while neighborhood activists are upset that their cherished local parks might go on the chopping block, the most controversial part of the plan is the no-bid contract awarded to venture real estate services, wherein venture gets more money the more parks are sold, and doesn't get paid at all if none are sold. under this deal, it's in venture's best interest to do everything it can to sell off as much property as possible. perhaps they'll sell off the city-county building after all.
Julia Vaughn, policy director for the watchdog group Common Cause Indiana, called it a "sweetheart deal" that screams conflict of interest and raises questions about who is looking out for the public’s interest.
"This administration has talked a lot about increasing ethics and the need for transparency and to ensure citizens decisions are being made on their merit, but they really have been glaringly inconsistent in walking the walk," Vaughn said. "This is one of those cases. From start to finish, it doesn’t pass the smell test."
Venture's president is [John] Bales, a Republican donor known to play up his ties to Gov. Mitch Daniels and other political heavyweights. His attorney is Bob Grand, managing partner at law firm Barnes & Thornburg. Grand is president of the Capital Improvement Board and the mayor's right-hand man.
do you think venture was chosen because it was the best firm, or because of the personal ties to bob grand?
Other observers say the selection of Venture could shut out other brokers and may result in good deals for Bales, not the city.
"If you call on a piece of property, will he return your call, will he tell you what the status is and for what price? That's the test," said one top developer who spoke on condition of anonymity. "I will tell you, any broker will tell you, that's not the way it happens. What happens is, he goes out and finds somebody to buy it that he wants to do business with."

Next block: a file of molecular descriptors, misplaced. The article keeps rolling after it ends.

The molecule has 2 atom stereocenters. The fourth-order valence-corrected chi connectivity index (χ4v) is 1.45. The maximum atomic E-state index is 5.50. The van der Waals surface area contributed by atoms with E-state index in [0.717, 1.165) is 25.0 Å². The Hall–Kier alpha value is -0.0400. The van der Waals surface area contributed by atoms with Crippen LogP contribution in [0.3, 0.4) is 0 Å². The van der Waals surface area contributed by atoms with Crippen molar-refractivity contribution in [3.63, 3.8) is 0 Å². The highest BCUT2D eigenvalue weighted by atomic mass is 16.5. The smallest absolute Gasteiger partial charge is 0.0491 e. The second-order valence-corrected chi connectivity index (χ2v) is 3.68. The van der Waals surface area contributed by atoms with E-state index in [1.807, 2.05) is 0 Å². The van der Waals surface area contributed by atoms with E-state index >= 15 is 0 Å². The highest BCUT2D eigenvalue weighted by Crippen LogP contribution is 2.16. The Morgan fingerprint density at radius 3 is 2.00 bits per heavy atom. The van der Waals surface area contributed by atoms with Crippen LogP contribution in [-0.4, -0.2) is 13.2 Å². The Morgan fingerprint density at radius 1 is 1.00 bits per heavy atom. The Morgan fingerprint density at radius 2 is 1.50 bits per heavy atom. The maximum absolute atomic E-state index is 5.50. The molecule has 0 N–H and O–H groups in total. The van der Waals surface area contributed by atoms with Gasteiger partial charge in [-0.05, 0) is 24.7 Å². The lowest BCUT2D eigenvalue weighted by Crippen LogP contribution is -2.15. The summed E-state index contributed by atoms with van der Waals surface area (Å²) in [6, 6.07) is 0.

Bales has a reputation for landing deals that benefit him as much as his clients, in some cases buying properties his clients are considering leasing. And he's equally known for political connections; he represented his friend Carl Brizzi, the Marion County prosecutor, a few years ago in the lease of 72,000 square feet at 251 E. Ohio St.
the article also quotes gary welsh. i criticize gary a lot, but on this issue—and generally in his (post-election) analysis of the ballard administration—he's dead-on.
Welsh said the mayor's advisers are weaving a tangled web of conflicts of interest. He points to a $30 million real estate investment fund launched recently by Venture that has Bales, Barnes & Thornburg partner Ben Pecar and Marion County Prosecutor Carl Brizzi on its board of directors. The stated mission of the fund: Capitalize on real estate opportunities in Florida and value opportunities in Indiana.
"I don't think Ballard realizes how much they're manipulating him on this stuff," Welsh said.¶